What's also cool is that Alex Briseño's article is informative, without an apparent agenda of ridiculing or marginalizing the Green and Libertarian Parties. Way too many politically aware Texans don't know a lot about what it's like to run a third party or as a third-party candidate, let alone all the particulars of what has happened in this intensely weird year 2020.
Bust That Myth
I have to wonder, though, if major papers will ever put aside this mythology about Libertarians draining votes from Republicans and Greens from Democrats. Did Briseño include those words in the article he submitted, or did a news editor add them in because there's a rule that all articles in US papers about third parties must include those words at least twice?
- I agree with the Green platform and despise the dude/dudette at the top of the Democratic ticket, but I have to vote for the Democrats because the Republicans suck even more!
- I'm voting Green, full stop, because the Democrats suck just as hard as the Republicans!
If everyone who preferred the Greens' platform and Ten Key Values to the Democratic Party's neoliberal agenda actually voted Green, the Greens would have a lot more candidates winning 10% or more statewide. Compare that to the low single-digit percentages we normally get in Texas in races with both major parties represented.
Polling at 2%? News to Me
Like Briseño's article, I'm burying what could (and probably should) be the lead. Amazingly (to me, at least), this article was the first time I'd seen the numbers from last month's DMN/UT Tyler poll on the US Senate race:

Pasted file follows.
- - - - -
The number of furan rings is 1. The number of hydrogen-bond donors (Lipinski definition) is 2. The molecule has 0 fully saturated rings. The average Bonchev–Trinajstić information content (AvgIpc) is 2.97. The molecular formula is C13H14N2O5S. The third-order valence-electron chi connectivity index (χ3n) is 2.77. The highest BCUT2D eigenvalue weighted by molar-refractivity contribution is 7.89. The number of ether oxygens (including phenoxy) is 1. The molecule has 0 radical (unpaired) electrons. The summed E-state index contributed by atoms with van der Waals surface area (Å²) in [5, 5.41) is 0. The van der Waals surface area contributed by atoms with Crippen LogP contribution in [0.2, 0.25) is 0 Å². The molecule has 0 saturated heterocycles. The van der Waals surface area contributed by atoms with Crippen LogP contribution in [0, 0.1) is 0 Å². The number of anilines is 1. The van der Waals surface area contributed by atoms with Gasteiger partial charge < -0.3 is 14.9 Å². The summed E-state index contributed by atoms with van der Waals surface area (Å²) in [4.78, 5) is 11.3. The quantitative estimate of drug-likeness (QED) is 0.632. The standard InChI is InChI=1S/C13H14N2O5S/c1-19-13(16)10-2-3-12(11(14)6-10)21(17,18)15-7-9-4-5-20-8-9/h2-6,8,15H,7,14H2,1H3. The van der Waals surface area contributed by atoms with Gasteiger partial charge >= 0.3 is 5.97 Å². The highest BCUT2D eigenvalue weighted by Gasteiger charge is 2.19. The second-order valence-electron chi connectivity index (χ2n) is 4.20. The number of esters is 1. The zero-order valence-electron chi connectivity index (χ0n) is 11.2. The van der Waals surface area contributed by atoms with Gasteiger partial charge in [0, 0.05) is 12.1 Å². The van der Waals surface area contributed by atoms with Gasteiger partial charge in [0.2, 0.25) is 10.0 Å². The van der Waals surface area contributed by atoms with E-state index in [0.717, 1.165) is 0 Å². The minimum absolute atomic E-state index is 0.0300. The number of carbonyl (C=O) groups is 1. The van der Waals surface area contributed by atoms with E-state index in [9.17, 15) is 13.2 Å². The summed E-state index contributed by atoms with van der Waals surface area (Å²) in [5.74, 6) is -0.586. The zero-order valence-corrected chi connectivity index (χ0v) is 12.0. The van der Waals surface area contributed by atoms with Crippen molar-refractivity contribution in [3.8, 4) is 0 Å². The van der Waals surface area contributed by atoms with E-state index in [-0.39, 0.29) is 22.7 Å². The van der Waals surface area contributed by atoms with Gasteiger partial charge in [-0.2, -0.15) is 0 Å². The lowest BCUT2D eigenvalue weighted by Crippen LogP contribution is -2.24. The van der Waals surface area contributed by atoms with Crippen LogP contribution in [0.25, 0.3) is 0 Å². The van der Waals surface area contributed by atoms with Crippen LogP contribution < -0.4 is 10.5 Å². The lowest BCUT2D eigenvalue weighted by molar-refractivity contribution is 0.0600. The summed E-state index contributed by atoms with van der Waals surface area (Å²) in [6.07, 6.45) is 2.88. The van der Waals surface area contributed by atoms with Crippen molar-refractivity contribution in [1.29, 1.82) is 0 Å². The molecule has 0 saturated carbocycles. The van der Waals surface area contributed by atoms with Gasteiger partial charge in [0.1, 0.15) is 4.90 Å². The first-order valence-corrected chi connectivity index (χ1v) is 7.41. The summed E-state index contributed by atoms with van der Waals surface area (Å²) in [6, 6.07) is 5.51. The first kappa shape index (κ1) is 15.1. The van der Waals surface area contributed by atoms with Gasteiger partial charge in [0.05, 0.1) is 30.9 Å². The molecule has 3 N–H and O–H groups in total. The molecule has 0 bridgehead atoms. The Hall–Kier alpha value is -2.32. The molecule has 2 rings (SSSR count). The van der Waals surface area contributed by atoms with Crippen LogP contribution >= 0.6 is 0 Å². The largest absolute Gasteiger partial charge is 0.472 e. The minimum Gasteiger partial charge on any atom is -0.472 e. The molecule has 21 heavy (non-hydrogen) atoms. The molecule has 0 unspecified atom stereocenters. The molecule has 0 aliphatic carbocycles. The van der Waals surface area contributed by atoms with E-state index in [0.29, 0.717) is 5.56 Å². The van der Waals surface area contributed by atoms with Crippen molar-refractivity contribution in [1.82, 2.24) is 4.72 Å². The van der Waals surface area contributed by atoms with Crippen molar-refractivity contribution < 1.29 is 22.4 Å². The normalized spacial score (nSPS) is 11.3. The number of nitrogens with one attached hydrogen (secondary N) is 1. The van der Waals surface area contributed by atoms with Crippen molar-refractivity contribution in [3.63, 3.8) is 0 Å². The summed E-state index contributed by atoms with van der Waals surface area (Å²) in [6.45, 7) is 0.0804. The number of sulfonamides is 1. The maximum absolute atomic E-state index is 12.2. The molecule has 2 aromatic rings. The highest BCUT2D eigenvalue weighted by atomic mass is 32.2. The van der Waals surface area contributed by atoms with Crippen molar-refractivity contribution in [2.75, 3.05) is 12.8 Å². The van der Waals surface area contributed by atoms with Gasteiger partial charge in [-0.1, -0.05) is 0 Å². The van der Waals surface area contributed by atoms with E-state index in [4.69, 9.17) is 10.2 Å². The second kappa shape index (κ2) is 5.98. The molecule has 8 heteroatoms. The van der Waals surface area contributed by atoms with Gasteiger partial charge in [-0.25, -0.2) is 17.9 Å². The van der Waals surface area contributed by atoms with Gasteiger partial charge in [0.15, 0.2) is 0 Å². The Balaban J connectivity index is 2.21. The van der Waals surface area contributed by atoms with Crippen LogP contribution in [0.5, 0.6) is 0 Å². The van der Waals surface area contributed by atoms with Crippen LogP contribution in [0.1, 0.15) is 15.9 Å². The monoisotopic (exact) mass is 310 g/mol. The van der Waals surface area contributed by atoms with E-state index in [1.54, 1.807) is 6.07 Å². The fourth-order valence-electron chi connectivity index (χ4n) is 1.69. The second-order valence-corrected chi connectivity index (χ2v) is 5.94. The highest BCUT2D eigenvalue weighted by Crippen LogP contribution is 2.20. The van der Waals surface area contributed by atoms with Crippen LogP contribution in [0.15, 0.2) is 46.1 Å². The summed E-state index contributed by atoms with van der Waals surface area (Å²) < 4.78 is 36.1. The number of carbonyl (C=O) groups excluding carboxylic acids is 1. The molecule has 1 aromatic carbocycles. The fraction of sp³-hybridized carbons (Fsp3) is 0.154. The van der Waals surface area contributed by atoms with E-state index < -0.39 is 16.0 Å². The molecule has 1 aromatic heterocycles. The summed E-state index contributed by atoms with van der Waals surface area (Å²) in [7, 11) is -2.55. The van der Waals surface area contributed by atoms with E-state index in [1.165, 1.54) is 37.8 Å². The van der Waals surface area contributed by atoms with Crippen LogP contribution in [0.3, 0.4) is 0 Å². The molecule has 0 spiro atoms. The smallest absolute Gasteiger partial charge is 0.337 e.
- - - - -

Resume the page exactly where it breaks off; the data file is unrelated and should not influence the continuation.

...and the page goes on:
John Cornyn 39%
M.J. Hegar 28%
Kerry McKennon 3%
David B. Collins 2%
I've come to know better than to expect those numbers to hold firm through Election Day. In September 2016, Jill Stein had nationwide Quinnipiac numbers as high as 6%, but ended up with just over 1%—and that's just one example. Still, I'll remain optimistic and chant some kind of mantra that resembles the Sanskrit phrase for "two percent," the magic number for retaining ballot access for the Greens.
What is likely to hold is the percentage-point margin between Cornyn and Hegar, give or take a couple of points. Give Hegar credit for one thing, though, despite her paper-thin platform: She has a certain charisma that the Democrats' 2018 nominee for governor, Sheriff Lupe Valdez, lacked. So despite Hegar's relative neophyte status, I don't see her losing by 13% like Valdez.
Pollsters, thank you for including Green and Libertarian candidates in your surveys. Not that I want everything at once, but how hard would it be to expand you party ID questions to include those parties as choices? As in...